Good Company: Getting Good People Back on the Road

Redemptive Cycles is not just a retail bike shop. This small business helps battle transportation inequity in Birmingham, Alabama, one bicycle at a time.
Sep 29, 2021 10:00 AM ET

Redemptive Cycles is a small business with a simple mission: to redeem the streets.

Redemption for the bicycle community – which they serve through their retail shop and through local advocacy work – but more importantly, redemption for members of the community that lack access to reliable transportation.

“There’s a barrier to people accessing work because they don’t have transportation,” said Olivia Hart, executive director of Redemptive Cycles. “That affects a significant number of people in Birmingham who are not served by public transit, and even if they are, it doesn’t go to the jobs that they are looking for or are qualified to do.”

To help address transportation inequity, Redemptive offers the Earn-A-Bike program. In exchange for 12 hours of community service – with eight of those hours served at a local nonprofit and four at Redemptive – they receive a bicycle, lights, a lock and a helmet, along with bike safety and maintenance guidance.

“It is our hope that when we give someone a bicycle, they can either access a broader range of work options or get to work more reliably and on time because they’re self-sufficient in their transportation,” Hart explained, adding that they serve 100-150 people with a bicycle each year.

“A gentleman we recently gave a bike to now has a full-time job at a gas station and he is super grateful for his bicycle, and stories like that are frequent,” Hart said. “With the program, yes, we give bikes to people. But really, it’s about giving people opportunities to build their own life.”

It’s the opportunities that Redemptive creates for people that has always stuck out to Brett Shaffer, head of Community Relations at Regions.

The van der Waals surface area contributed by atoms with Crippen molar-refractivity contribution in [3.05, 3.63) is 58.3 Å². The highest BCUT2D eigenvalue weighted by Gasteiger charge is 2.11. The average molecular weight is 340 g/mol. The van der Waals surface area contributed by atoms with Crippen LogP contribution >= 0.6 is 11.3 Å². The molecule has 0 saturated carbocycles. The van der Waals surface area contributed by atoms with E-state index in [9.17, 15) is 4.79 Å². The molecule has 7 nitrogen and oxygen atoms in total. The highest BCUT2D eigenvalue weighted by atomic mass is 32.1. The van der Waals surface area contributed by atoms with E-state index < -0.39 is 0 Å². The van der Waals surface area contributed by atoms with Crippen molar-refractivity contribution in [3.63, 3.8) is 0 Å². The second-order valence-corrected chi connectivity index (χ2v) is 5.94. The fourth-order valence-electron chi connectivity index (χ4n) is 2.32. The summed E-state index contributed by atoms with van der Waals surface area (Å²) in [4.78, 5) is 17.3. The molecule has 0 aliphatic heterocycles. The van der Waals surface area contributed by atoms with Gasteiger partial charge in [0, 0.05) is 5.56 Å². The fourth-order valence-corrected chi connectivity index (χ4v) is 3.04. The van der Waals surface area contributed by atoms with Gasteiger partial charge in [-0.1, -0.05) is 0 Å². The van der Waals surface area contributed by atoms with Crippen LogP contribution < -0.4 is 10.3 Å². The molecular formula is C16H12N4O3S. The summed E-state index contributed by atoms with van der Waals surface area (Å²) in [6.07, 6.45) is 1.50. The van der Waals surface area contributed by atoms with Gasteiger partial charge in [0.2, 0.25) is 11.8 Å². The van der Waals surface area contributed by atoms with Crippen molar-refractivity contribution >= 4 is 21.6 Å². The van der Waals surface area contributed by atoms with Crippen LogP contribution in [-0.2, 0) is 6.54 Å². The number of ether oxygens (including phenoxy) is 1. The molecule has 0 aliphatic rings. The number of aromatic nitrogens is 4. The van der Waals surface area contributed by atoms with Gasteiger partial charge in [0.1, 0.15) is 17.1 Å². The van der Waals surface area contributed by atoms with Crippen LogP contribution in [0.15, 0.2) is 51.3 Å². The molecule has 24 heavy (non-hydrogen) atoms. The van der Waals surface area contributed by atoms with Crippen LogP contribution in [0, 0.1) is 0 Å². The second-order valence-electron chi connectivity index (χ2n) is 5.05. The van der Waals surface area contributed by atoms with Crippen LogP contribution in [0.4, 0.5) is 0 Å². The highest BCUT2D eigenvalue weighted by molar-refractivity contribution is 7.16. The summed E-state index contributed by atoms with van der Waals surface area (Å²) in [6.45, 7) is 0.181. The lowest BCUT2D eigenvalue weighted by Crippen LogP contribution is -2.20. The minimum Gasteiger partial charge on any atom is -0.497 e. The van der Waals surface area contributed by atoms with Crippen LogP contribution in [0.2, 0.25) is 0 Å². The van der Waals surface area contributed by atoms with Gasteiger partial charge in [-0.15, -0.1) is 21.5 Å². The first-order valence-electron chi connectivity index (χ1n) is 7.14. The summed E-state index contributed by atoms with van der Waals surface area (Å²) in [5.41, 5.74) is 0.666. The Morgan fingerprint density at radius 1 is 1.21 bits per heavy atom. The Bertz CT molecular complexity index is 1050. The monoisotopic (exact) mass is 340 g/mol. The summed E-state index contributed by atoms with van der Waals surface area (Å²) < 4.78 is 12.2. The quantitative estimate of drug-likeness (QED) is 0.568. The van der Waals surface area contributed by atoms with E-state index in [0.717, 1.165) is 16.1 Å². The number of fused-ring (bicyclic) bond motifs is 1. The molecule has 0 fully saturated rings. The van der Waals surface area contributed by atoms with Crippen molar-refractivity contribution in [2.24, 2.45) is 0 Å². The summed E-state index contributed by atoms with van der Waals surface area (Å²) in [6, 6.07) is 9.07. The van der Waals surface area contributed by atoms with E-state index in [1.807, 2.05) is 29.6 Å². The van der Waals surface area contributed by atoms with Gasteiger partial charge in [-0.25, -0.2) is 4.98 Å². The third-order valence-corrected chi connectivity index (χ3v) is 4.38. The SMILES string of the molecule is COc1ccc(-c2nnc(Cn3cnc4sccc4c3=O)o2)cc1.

“Any vibrant city center needs a bicycle culture. You cannot dismiss the transportation needs of our community and it’s really an issue across our footprint,” Shaffer said. “For Redemptive to not only create a culture of cycling, but to also create an inclusive culture of solving this obstacle and providing a service to our entire community, I think is a really neat solution.”

The relationship between Redemptive and Regions goes back many years.

“We’ve been banking with Regions for as long as I know. We also build the green bikes they give away to their staff and customers,” Hart shared. “Regions has been very supportive of our mission; we are the beneficiary of a grant for our Earn-a-Bike program, which is wonderful, and we are very grateful.”

In addition to their charitable and retail work, Redemptive stays active in the community. Each week, the RC Fam embarks on a “trample” – where up to 100 people participate in a bike ride around the city together … keeping the love of cycling – and community – alive and well.

“It’s a fun and lively organization. The whole Redemptive team does such incredible work, tangibly helping people, that you can’t help but feel good about it,” Hart said. “We’re making people’s lives easier and better – and the benefit of that cannot be understated.”